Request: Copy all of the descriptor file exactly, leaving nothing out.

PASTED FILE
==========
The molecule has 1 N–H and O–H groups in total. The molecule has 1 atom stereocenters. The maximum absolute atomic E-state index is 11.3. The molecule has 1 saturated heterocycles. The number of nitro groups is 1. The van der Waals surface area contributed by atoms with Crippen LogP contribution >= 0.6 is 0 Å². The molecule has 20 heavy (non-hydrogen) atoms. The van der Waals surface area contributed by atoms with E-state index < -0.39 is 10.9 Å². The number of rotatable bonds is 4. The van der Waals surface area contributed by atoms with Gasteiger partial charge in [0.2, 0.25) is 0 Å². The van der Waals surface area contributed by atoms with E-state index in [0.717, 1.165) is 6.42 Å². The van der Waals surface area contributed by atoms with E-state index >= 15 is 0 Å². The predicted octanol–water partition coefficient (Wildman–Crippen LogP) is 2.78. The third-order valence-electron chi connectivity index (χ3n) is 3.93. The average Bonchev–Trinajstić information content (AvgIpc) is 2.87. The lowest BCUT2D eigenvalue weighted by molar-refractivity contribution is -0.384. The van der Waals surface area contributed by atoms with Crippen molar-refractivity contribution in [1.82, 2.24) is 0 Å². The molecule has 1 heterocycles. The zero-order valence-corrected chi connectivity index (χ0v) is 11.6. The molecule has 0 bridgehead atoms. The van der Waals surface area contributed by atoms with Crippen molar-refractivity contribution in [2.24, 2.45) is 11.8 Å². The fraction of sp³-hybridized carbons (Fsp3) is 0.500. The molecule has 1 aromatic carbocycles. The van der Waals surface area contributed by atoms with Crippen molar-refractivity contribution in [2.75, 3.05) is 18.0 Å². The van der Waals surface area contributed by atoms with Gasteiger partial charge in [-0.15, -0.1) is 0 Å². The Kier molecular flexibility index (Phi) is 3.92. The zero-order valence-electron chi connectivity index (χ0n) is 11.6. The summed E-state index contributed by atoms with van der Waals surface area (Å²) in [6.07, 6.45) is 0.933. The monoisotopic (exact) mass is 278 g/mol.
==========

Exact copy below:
The molecule has 1 N–H and O–H groups in total. The molecule has 1 atom stereocenters. The maximum absolute atomic E-state index is 11.3. The molecule has 1 saturated heterocycles. The number of nitro groups is 1. The van der Waals surface area contributed by atoms with Crippen LogP contribution >= 0.6 is 0 Å². The molecule has 20 heavy (non-hydrogen) atoms. The van der Waals surface area contributed by atoms with E-state index < -0.39 is 10.9 Å². The number of rotatable bonds is 4. The van der Waals surface area contributed by atoms with Gasteiger partial charge in [0.2, 0.25) is 0 Å². The van der Waals surface area contributed by atoms with E-state index in [0.717, 1.165) is 6.42 Å². The van der Waals surface area contributed by atoms with E-state index >= 15 is 0 Å². The predicted octanol–water partition coefficient (Wildman–Crippen LogP) is 2.78. The third-order valence-electron chi connectivity index (χ3n) is 3.93. The average Bonchev–Trinajstić information content (AvgIpc) is 2.87. The lowest BCUT2D eigenvalue weighted by molar-refractivity contribution is -0.384. The van der Waals surface area contributed by atoms with Crippen molar-refractivity contribution in [1.82, 2.24) is 0 Å². The molecule has 1 heterocycles. The zero-order valence-corrected chi connectivity index (χ0v) is 11.6. The molecule has 0 bridgehead atoms. The van der Waals surface area contributed by atoms with Crippen molar-refractivity contribution in [2.24, 2.45) is 11.8 Å². The fraction of sp³-hybridized carbons (Fsp3) is 0.500. The molecule has 1 aromatic carbocycles. The van der Waals surface area contributed by atoms with Crippen molar-refractivity contribution in [2.75, 3.05) is 18.0 Å². The van der Waals surface area contributed by atoms with Gasteiger partial charge in [-0.15, -0.1) is 0 Å². The Kier molecular flexibility index (Phi) is 3.92. The zero-order valence-electron chi connectivity index (χ0n) is 11.6. The summed E-state index contributed by atoms with van der Waals surface area (Å²) in [6.07, 6.45) is 0.933. The monoisotopic (exact) mass is 278 g/mol.